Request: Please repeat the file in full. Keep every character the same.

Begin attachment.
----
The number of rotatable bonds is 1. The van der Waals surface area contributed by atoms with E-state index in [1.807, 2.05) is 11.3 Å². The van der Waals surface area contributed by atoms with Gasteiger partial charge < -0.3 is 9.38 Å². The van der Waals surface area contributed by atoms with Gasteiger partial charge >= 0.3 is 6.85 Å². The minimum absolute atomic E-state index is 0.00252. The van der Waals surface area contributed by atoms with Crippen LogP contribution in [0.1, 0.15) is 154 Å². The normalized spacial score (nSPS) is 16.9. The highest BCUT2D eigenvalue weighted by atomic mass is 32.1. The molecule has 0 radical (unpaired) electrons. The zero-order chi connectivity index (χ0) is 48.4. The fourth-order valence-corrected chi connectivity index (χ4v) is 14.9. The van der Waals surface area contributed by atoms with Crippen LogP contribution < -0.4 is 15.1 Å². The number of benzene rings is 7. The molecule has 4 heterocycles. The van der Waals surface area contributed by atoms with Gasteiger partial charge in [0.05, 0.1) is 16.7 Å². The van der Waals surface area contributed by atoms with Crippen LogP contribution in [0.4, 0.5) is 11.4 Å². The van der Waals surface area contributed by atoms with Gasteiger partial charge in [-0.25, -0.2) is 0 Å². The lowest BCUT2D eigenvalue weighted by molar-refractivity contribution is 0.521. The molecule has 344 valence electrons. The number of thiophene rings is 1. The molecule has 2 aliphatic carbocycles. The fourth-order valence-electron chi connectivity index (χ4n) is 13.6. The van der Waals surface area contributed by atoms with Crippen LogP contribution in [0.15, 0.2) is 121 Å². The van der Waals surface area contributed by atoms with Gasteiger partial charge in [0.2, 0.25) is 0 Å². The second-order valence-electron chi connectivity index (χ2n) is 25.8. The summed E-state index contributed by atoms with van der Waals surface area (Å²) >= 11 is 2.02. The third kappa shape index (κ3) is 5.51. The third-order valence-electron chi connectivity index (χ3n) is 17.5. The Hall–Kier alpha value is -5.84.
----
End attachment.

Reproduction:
The number of rotatable bonds is 1. The van der Waals surface area contributed by atoms with E-state index in [1.807, 2.05) is 11.3 Å². The van der Waals surface area contributed by atoms with Gasteiger partial charge < -0.3 is 9.38 Å². The van der Waals surface area contributed by atoms with Gasteiger partial charge >= 0.3 is 6.85 Å². The minimum absolute atomic E-state index is 0.00252. The van der Waals surface area contributed by atoms with Crippen LogP contribution in [0.1, 0.15) is 154 Å². The normalized spacial score (nSPS) is 16.9. The highest BCUT2D eigenvalue weighted by atomic mass is 32.1. The molecule has 0 radical (unpaired) electrons. The zero-order chi connectivity index (χ0) is 48.4. The fourth-order valence-corrected chi connectivity index (χ4v) is 14.9. The van der Waals surface area contributed by atoms with Crippen LogP contribution < -0.4 is 15.1 Å². The number of benzene rings is 7. The molecule has 4 heterocycles. The van der Waals surface area contributed by atoms with Gasteiger partial charge in [0.05, 0.1) is 16.7 Å². The van der Waals surface area contributed by atoms with Crippen LogP contribution in [0.4, 0.5) is 11.4 Å². The van der Waals surface area contributed by atoms with Gasteiger partial charge in [-0.25, -0.2) is 0 Å². The lowest BCUT2D eigenvalue weighted by molar-refractivity contribution is 0.521. The molecule has 344 valence electrons. The number of thiophene rings is 1. The molecule has 2 aliphatic carbocycles. The fourth-order valence-electron chi connectivity index (χ4n) is 13.6. The van der Waals surface area contributed by atoms with Crippen LogP contribution in [0.15, 0.2) is 121 Å². The van der Waals surface area contributed by atoms with Gasteiger partial charge in [0.2, 0.25) is 0 Å². The second-order valence-electron chi connectivity index (χ2n) is 25.8. The summed E-state index contributed by atoms with van der Waals surface area (Å²) >= 11 is 2.02. The third kappa shape index (κ3) is 5.51. The third-order valence-electron chi connectivity index (χ3n) is 17.5. The Hall–Kier alpha value is -5.84.